After the long period of reconstruction, the Cottesloe Theatre reopened as the Dorfman. Its opening production was Here Lies Love, an import from the Public Theater in New York that did for Imelda Marcos what Evita did for Eva Peron without the strength of story. Instead, the atmosphere resembled that of an upmarket nightclub with half the audience obliged to bop along.

During 2014, Kevin Spacey announced that he would be handing over the reins at the Old Vic to Matthew Warchus. In the meantime, the theatre continued to please, concentrating on quality rather than quantity and delivering a series of well-judged performances.

Having been reconfigured in-the-round could have been a mixed blessing but the two plays delivered before the proscenium arch came back into play both made the most of the intimacy and shared experience.

The Crucible has always been a powerful play and thanks to the insightful verve of South African director, Yaël Farber the Old Vic’s presentation was unforgettable.

It helped to have a cast that was strong from top to bottom led by film favourite Richard Armitage and Anna Madeley. However, it will also be remembered for a sensational stage debut by Samantha Colley who seems likely to figure on numerous awards lists both this year and in future.

Prior to that, in the same set-up Mr Spacey had imported Other Desert Cities by his compatriot Jon Robin Baitz. This intense but quirky Lincoln Center hit enjoyed the benefit of an international cast with William Gaunt, Sinead Cusack, Clare Higgins and especially American actress Martha Plimpton shining under the direction of Lindsay Posner.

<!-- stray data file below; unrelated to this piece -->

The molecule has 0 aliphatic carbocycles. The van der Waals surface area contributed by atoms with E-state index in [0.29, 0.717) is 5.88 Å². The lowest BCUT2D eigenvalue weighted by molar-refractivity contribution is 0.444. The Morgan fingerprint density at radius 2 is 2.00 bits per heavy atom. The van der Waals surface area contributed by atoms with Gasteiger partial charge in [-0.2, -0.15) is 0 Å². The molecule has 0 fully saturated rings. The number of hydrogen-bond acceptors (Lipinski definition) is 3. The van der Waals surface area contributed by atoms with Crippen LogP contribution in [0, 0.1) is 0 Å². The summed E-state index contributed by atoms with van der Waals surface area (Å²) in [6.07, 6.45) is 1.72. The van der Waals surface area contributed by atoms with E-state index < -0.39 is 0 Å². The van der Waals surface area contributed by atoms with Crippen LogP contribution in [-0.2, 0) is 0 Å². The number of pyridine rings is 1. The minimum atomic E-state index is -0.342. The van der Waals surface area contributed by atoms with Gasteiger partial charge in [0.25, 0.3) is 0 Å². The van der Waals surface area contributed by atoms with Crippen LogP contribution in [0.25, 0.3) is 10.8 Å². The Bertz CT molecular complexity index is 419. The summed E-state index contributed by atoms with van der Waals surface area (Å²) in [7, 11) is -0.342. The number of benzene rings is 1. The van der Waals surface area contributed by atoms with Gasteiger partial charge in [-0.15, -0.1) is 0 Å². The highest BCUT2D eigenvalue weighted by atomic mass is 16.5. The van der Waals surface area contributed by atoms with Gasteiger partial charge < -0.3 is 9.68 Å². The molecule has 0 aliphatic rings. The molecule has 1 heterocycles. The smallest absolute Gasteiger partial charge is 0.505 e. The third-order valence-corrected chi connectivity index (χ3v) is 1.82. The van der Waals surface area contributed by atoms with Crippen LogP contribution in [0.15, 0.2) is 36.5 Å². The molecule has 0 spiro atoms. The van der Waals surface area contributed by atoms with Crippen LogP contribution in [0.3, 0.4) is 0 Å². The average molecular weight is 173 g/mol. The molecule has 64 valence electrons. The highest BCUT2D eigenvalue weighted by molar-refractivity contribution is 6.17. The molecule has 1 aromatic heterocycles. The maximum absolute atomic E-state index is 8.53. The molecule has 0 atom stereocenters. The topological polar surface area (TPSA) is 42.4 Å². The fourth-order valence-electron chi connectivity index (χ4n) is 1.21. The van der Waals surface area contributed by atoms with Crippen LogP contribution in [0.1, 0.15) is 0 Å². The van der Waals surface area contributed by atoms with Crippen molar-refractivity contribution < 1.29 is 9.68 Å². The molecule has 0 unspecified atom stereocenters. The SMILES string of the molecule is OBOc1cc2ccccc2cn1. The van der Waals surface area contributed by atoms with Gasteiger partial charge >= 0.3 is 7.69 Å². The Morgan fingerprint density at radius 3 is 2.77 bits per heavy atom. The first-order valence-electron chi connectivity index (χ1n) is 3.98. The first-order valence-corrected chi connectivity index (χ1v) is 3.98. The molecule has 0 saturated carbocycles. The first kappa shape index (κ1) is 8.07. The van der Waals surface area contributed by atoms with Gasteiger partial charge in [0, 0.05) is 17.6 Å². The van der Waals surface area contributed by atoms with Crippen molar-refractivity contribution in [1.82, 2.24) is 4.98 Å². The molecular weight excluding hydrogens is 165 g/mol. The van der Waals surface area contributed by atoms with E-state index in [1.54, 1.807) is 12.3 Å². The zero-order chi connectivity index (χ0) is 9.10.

Electra would have been a good rather than outstanding event but for the intoxicating skills of Kristin Scott Thomas in the title role.

You never know what to expect at the Barbican these days except when the RSC visits. The theatre’s international programme is always adventurous and inevitably, contains the odd disaster in amongst the gems.

Under the direction of Deborah Warner, Fiona Shaw gave a tour de force in a stage adaptation of Colm Tóibín’s post-biblical novel The Testament of Mary.

The big venture was an Ibsen retrospective which started with an ultra-modern, but entirely believable version of Enemy of the People from Schaubühne Berlin directed by Thomas Ostermeier.

A French version of Peer Gynt could not maintain the pace but the final work in the trio, The Wild Duck brought across by Simon Stone of Belvoir Sydney was equally modern but worked far better theatrically.

The RSC excelled in providing delightful endurance tests for those who like serious theatre.

At their old stamping ground, the Aldwych, they transferred two of the year’s highlights. These were Mike Poulton’s stage adaptations of the Booker Prize-winning novels Wolf Hall and Bring up the Bodies by Hilary Mantel.

What could have felt like a master class in tedium turned into a joy thanks to the direction of Jeremy Herrin, aided by strong casting with Ben Miles leading the way as Thomas Cromwell.

For those who like their history direct from Shakespeare, Gregory Doran’s traditional versions of Henry IV Parts 1 and 2 at the Barbican, starring Sir Antony Sher as Falstaff were nearly as good.

During 2014, Dominic Dromgoole brought to fruition a long-desired ambition to create an indoor theatre at Shakespeare’s Globe. The candlelit Sam Wanamaker Playhouse opened with unexpected casting as Gemma Arterton was asked to play the Duchess of Malfi.

Out in the open, it was very much business as usual. Eve Best, who has become a favourite at the venue, delivered her usual high quality performance in the company of Clive Wood in Antony and Cleopatra.

In addition, the season saw an appropriately confusing but frequently funny romp in The Comedy of Errors and a low-key but very bloody version of Julius Caesar directed by Lucy Bailey.